Looking at Life
I have been laying here watching a movie called “The Last Dance” and have laughed with tears in my eyes and then it dawned on me that this is what I am doing with my children and my Sweetpea….trying to give them all I have of me. No I am not planning on dying anytime soon but when you reach the age of sixty and I am 63, the years left are not as long.
This movie is very poignant but also very profound. The older woman realizes that she is sick and will not live years and years and so she begins to look at her life. She starts giving away her treasured possessions to people that she felt would really enjoy them. She knew some of those closest to her did not care about them so she gave them to the bus driver, to friends she met here and there. She wanted her treasures to have a home with someone who she knew would love it and not just sell it or stick it in a closet. I have done that with my sons a couple of years back and what I knew they really liked, I gave to them. What I knew they would never really cherish or keep, I gave to friends that loved whatever it was I had.
And then in the movie, she started sharing her memories with those closest to her and she told the one that she was the closest to the following:
“savor memories..for that is all life is..a series of moments”
“will you take care of my memories for me? I want you to have them and to take care of them”
I loved that because it seems that for so many people accumulating wealth and possessions is the most important and yet all we really have when we leave this world is our series of moments between the birth and death date. Some call that the dash moments. But, they are our memories.
Yes, years ago, there was a family historian or story-teller that took care of the memories and kept them in their head and listened to and kept a record of sorts so that the next generations knew what life was like. We do not do that anymore. And many beautiful memories are lost.
We tend to wait until loved ones are gone to wish we had listened to them more and asked more questions about when they were young and about family. It is like we are too busy and rushing around and do not take the time, which is sad to me. Are our series of moments in life…our memories not valuable at all?
I remember sitting and listening to my great-grandmother and I was but a small child. She told me about the civil war and the soldiers walking through their town and how scared everyone was as a little girl but that she was not. I have heard the story of my granny Bellamy when she was five swinging on the picket fence in her little dress, whistling Dixie at the northern soldiers. I have even been told that I had her spunk. But, if that story…that memory had never been told, I would not know it today.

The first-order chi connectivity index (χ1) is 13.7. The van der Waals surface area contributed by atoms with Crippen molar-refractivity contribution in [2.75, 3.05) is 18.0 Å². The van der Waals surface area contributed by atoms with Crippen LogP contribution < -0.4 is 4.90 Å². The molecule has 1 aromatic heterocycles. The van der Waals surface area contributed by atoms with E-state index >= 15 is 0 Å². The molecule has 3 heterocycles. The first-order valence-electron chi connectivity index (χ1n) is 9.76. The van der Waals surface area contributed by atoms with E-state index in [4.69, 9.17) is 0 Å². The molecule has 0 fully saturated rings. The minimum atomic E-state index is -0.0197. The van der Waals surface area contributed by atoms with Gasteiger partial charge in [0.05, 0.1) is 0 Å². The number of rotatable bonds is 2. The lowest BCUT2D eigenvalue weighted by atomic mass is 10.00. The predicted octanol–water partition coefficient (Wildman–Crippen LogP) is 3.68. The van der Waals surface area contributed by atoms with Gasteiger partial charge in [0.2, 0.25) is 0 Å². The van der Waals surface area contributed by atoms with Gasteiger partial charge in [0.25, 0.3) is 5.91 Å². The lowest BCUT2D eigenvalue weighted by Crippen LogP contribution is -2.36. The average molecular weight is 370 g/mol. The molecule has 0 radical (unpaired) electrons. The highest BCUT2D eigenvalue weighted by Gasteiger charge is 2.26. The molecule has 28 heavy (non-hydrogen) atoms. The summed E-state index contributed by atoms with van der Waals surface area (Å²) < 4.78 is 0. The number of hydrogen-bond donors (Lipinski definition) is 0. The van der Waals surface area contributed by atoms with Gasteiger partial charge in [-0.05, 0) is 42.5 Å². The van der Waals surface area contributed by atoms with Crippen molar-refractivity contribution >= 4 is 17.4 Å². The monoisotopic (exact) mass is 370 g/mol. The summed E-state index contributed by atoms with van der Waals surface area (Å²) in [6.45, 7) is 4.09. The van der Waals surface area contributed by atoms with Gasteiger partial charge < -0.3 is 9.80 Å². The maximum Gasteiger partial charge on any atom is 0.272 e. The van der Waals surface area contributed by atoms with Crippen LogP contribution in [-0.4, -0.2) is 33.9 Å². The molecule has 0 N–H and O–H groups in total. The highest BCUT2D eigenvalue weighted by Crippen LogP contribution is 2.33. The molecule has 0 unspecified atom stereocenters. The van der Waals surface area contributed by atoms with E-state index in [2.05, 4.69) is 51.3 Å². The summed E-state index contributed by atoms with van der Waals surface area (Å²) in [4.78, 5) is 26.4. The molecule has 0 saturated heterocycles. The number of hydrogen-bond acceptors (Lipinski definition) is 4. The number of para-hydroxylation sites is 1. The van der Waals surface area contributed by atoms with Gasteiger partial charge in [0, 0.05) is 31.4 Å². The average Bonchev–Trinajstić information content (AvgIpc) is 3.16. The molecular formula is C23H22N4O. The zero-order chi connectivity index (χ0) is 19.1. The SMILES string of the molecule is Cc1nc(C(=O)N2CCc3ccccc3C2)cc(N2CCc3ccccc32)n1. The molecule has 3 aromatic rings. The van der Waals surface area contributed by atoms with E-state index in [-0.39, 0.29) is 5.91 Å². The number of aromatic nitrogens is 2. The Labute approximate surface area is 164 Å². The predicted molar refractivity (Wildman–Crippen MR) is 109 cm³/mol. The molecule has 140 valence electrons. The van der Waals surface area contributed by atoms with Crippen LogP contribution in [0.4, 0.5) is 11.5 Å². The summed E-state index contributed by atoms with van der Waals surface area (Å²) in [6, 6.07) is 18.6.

It is not just memories of family that we cherish but of friends. I have and have had some of the most treasured friends ever. I love the quote the woman said in the movie:
“The name of friend is common but true friendship is rare”
And some of those friends have entrusted me with their memories and their joyous and sad moments in life. I felt blessed to be the recipient of their trust and their words. They have enriched my life greatly.
What I love about this movie was it stressed the importance of filling each day with joy and love and the things that mean the most. We can not take that fancy house or fancy car or all that money with us. But, we can leave behind a legacy that will stay in the hearts of those around us for years to come and we can make memories that make each day we have on this earth so full and so joyous that our lives are enriched as well as those around us.
I recommend this movie for everyone. For me, it just confirmed what I wanted to leave as my legacy to my children is in the non material things. My hope has been that my fight and my drive have instilled in them the same fight and drive…and it has. I want to leave them the knowledge of how important it is to know that your happiness lies within not outside of us. I want to leave them the joy of just being with each other and slowing down. I want to leave them with the value of being honest, ethical and moral in all their choices in life. I want to leave them with the knowledge that they are very special and are loved so much. I want to leave them with a feeling of self-respect and the knowledge that I am so very proud of them.
And not only do I want to leave all that for my children, I want to leave it for those that come in contact with me. I want to leave those around me with the feeling that they are just as strong as they choose to be…that they are worth being treated right and deserving of having a life that is less stressful and filled with love. I want to leave those around me with the feeling that at least one person..me…cares about them and what they do and is willing to listen to them. And I want to leave all those around me with a feeling of having been part of my life.
I want to leave people with good thoughts in their heads. I think we have a choice. We can let the media bombard us with all the ugly, we can let those around us fill our lives with ugliness and arguing and fussing or we can fill our heads with good thoughts and make each moment in life special.
We have 86,000 seconds in a day. How many do you spend being thankful and saying thank you, being happy and joyous, making good memories and loving those around you? How many do you spend with all the negative in the world? It is all a choice.
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